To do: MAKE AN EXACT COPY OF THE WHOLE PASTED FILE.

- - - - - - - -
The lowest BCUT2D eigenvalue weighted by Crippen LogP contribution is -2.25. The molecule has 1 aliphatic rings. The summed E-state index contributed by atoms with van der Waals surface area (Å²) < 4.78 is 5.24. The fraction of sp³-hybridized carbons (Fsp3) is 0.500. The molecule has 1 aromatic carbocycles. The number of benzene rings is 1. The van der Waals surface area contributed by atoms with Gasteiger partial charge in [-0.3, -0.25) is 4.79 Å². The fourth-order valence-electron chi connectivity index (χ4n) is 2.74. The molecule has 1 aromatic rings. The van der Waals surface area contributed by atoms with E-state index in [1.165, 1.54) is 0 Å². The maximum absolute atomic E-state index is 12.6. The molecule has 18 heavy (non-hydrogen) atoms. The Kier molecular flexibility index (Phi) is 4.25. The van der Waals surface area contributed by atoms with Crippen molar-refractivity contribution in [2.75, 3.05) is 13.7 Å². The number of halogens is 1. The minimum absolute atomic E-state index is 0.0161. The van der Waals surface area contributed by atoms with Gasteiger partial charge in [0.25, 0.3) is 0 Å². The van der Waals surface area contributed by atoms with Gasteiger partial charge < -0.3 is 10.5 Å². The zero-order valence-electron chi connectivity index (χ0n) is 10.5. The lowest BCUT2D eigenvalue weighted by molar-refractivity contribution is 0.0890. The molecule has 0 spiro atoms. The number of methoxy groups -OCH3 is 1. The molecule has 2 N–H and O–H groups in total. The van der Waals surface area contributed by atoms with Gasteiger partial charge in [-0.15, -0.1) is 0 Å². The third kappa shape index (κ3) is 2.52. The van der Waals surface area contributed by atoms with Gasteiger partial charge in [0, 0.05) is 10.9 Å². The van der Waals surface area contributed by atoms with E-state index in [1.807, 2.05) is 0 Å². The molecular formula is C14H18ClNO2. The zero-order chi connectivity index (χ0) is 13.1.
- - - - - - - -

The lowest BCUT2D eigenvalue weighted by Crippen LogP contribution is -2.25. The molecule has 1 aliphatic rings. The summed E-state index contributed by atoms with van der Waals surface area (Å²) < 4.78 is 5.24. The fraction of sp³-hybridized carbons (Fsp3) is 0.500. The molecule has 1 aromatic carbocycles. The number of benzene rings is 1. The van der Waals surface area contributed by atoms with Gasteiger partial charge in [-0.3, -0.25) is 4.79 Å². The fourth-order valence-electron chi connectivity index (χ4n) is 2.74. The molecule has 1 aromatic rings. The van der Waals surface area contributed by atoms with E-state index in [1.165, 1.54) is 0 Å². The maximum absolute atomic E-state index is 12.6. The molecule has 18 heavy (non-hydrogen) atoms. The Kier molecular flexibility index (Phi) is 4.25. The van der Waals surface area contributed by atoms with Crippen molar-refractivity contribution in [2.75, 3.05) is 13.7 Å². The number of halogens is 1. The minimum absolute atomic E-state index is 0.0161. The van der Waals surface area contributed by atoms with Gasteiger partial charge in [0.25, 0.3) is 0 Å². The van der Waals surface area contributed by atoms with Gasteiger partial charge < -0.3 is 10.5 Å². The zero-order valence-electron chi connectivity index (χ0n) is 10.5. The lowest BCUT2D eigenvalue weighted by molar-refractivity contribution is 0.0890. The molecule has 0 spiro atoms. The number of methoxy groups -OCH3 is 1. The molecule has 2 N–H and O–H groups in total. The van der Waals surface area contributed by atoms with Gasteiger partial charge in [-0.15, -0.1) is 0 Å². The third kappa shape index (κ3) is 2.52. The van der Waals surface area contributed by atoms with Gasteiger partial charge in [0, 0.05) is 10.9 Å². The van der Waals surface area contributed by atoms with E-state index in [1.807, 2.05) is 0 Å². The molecular formula is C14H18ClNO2. The zero-order chi connectivity index (χ0) is 13.1.